> Unemployment rate: 5.7% (8th highest)
> Avg. wedding cost: $28,672 (18th highest)

Getting married on a whim after a wild night in Las Vegas is a common theme in movies and TV shows. But it’s not fiction that married people in Nevada have a hard time staying together.

The state had one of the highest divorce rates of all the states last year. And divorces have  been pervasive in previous years, too. Nevada has the second-highest rate of both males and females over 15 years old who are divorced.

Source: Thinkstock

2. Idaho
> Divorce rate: 21.9 per 1,000 married people
> Marriage rate: 15.8 per 1,000 people (13th highest)
> Unemployment rate: 3.8% (11th lowest)
> Avg. wedding cost: $22,905 (11th lowest)

Idaho, a state with significantly low population density, has the second-highest divorce rate of any state. Interestingly enough, Idaho has the one of the nation’s highest marriage rates. It’s possible that marrying too young drives the divorce rate up, simply because kids are getting hitched without truly knowing their soon-to-be-spouse.

So just how high is the divorce rate? Nearly 22 per every 1,000 married individuals got a divorce in 2016. The statewide unemployment rate of 3.8% at that time was 1.1 percentage points below the nationwide rate of 4.9%, and the median household income of $51,807 a year is quite below the national median income of $57,617. A lower annual salary may be indicative of financial struggles, which can certainly add stress to a relationship.

Source: Thinkstock

1. Arkansas
> Divorce rate: 23.4 per 1,000 married people
> Marriage rate: 17.3 per 1,000 people (5th highest)
> Unemployment rate: 4.0% (15th lowest)
> Avg. wedding cost: $20,041 (3rd lowest)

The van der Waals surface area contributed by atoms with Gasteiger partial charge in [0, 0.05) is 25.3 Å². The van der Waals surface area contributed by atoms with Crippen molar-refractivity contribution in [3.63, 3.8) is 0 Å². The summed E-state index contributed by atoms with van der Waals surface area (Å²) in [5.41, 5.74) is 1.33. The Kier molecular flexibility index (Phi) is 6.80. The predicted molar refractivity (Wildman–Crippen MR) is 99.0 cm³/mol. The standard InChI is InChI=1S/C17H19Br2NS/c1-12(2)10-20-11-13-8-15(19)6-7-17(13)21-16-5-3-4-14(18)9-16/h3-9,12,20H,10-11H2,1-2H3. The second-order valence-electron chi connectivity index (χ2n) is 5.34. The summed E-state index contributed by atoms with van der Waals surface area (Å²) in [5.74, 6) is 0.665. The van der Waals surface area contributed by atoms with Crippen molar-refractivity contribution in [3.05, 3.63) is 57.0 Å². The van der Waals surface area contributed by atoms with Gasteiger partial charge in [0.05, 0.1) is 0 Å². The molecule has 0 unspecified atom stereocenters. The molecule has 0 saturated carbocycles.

Keeping a marriage together is hard work, and in 2016 married people in Arkansas struggled the most to stay married. Some 23.4 out of every 1,000 married individuals divorced last year.

It could be that divorces are relatively common in Arkansas because of the relatively high rate of people who get married there in the first place. The state has the third-lowest percentage of men who have never been married at 31.4%. Similarly, one-quarter of Arkansas women over 15 years old have never been married, the fourth-lowest share in the country.

States with the Lowest Rates of Divorce

Source: Thinkstock

10. Iowa
> Divorce rate: 14.1 per 1,000 married people
> Marriage rate: 12.9 per 1,000 people (11th lowest)
> Unemployment rate: 3.7% (10th lowest)
> Avg. wedding cost: $24,182 (18th lowest)

Iowa has the 10th-lowest divorce rate, with only 14.1 per every 1,000 married individuals divorcing in the past year. The state’s unemployment rate is quite low at 3.7%, considering the 2016 nationwide rate is 4.9%. The median household income is smack dab in the middle, the 25th lowest of all the states at $56,247 a year, just a little over $1,000 below the nationwide median of $57,617, so financial stress is no more or less than other states.

Source: Thinkstock

9. Wisconsin
> Divorce rate: 14.0 per 1,000 married people
> Marriage rate: 13.4 per 1,000 people (19th lowest)
> Unemployment rate: 4.1% (17th lowest)
> Avg. wedding cost: $26,462 (25th highest)

Wisconsin has one of the lowest divorce rates in the nation, with 14.0 married individuals out of 1,000 getting a divorce in 2016. Separation often precedes a divorce. Often, married couples who are having problems decide to spend some time apart before opting for a divorce. And there’s good reason to suspect the state will stay on the low end of divorce figures. Wisconsin has the lowest percentage of males 15 and older who are separated, at just 0.9% of that population. It also has the second lowest percentage of females 15 and older who are separated at 1.0%.

Source: Thinkstock

8. Illinois
> Divorce rate: 13.9 per 1,000 married people
> Marriage rate: 13.0 per 1,000 people (12th lowest)
> Unemployment rate: 5.9% (6th highest)
> Avg. wedding cost: $28,413 (19th highest)